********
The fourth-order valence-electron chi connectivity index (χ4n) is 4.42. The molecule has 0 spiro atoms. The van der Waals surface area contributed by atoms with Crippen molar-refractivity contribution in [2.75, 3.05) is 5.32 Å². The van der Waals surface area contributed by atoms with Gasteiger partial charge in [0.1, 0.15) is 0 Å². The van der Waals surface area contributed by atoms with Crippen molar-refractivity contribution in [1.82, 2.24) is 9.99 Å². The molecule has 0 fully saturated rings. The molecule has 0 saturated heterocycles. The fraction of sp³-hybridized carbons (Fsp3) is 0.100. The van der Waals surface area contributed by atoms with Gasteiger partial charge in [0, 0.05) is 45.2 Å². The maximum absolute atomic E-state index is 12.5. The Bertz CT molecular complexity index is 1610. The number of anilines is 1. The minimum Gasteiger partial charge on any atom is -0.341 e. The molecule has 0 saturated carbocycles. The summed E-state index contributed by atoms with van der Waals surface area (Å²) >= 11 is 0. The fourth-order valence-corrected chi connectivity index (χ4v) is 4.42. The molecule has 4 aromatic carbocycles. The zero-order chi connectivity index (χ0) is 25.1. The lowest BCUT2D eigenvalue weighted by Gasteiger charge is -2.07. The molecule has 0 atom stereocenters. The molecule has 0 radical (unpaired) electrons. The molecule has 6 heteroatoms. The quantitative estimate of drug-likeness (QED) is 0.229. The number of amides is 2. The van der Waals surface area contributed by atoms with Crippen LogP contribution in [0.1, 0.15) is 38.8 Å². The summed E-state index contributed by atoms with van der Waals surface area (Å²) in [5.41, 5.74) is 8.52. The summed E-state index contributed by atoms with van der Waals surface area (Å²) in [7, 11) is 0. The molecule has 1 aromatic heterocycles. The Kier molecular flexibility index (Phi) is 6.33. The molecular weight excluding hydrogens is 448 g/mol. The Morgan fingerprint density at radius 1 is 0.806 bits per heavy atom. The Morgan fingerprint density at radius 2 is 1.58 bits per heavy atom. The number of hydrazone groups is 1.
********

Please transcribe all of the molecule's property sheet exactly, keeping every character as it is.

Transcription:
The fourth-order valence-electron chi connectivity index (χ4n) is 4.42. The molecule has 0 spiro atoms. The van der Waals surface area contributed by atoms with Crippen molar-refractivity contribution in [2.75, 3.05) is 5.32 Å². The van der Waals surface area contributed by atoms with Gasteiger partial charge in [0.1, 0.15) is 0 Å². The van der Waals surface area contributed by atoms with Crippen molar-refractivity contribution in [1.82, 2.24) is 9.99 Å². The molecule has 0 fully saturated rings. The molecule has 0 saturated heterocycles. The fraction of sp³-hybridized carbons (Fsp3) is 0.100. The van der Waals surface area contributed by atoms with Gasteiger partial charge in [0, 0.05) is 45.2 Å². The maximum absolute atomic E-state index is 12.5. The Bertz CT molecular complexity index is 1610. The number of anilines is 1. The minimum Gasteiger partial charge on any atom is -0.341 e. The molecule has 0 saturated carbocycles. The summed E-state index contributed by atoms with van der Waals surface area (Å²) >= 11 is 0. The fourth-order valence-corrected chi connectivity index (χ4v) is 4.42. The molecule has 4 aromatic carbocycles. The zero-order chi connectivity index (χ0) is 25.1. The lowest BCUT2D eigenvalue weighted by Gasteiger charge is -2.07. The molecule has 0 atom stereocenters. The molecule has 0 radical (unpaired) electrons. The molecule has 6 heteroatoms. The quantitative estimate of drug-likeness (QED) is 0.229. The number of amides is 2. The van der Waals surface area contributed by atoms with Crippen LogP contribution in [0.1, 0.15) is 38.8 Å². The summed E-state index contributed by atoms with van der Waals surface area (Å²) in [5.41, 5.74) is 8.52. The summed E-state index contributed by atoms with van der Waals surface area (Å²) in [7, 11) is 0. The molecule has 1 aromatic heterocycles. The Kier molecular flexibility index (Phi) is 6.33. The molecular weight excluding hydrogens is 448 g/mol. The Morgan fingerprint density at radius 1 is 0.806 bits per heavy atom. The Morgan fingerprint density at radius 2 is 1.58 bits per heavy atom. The number of hydrazone groups is 1.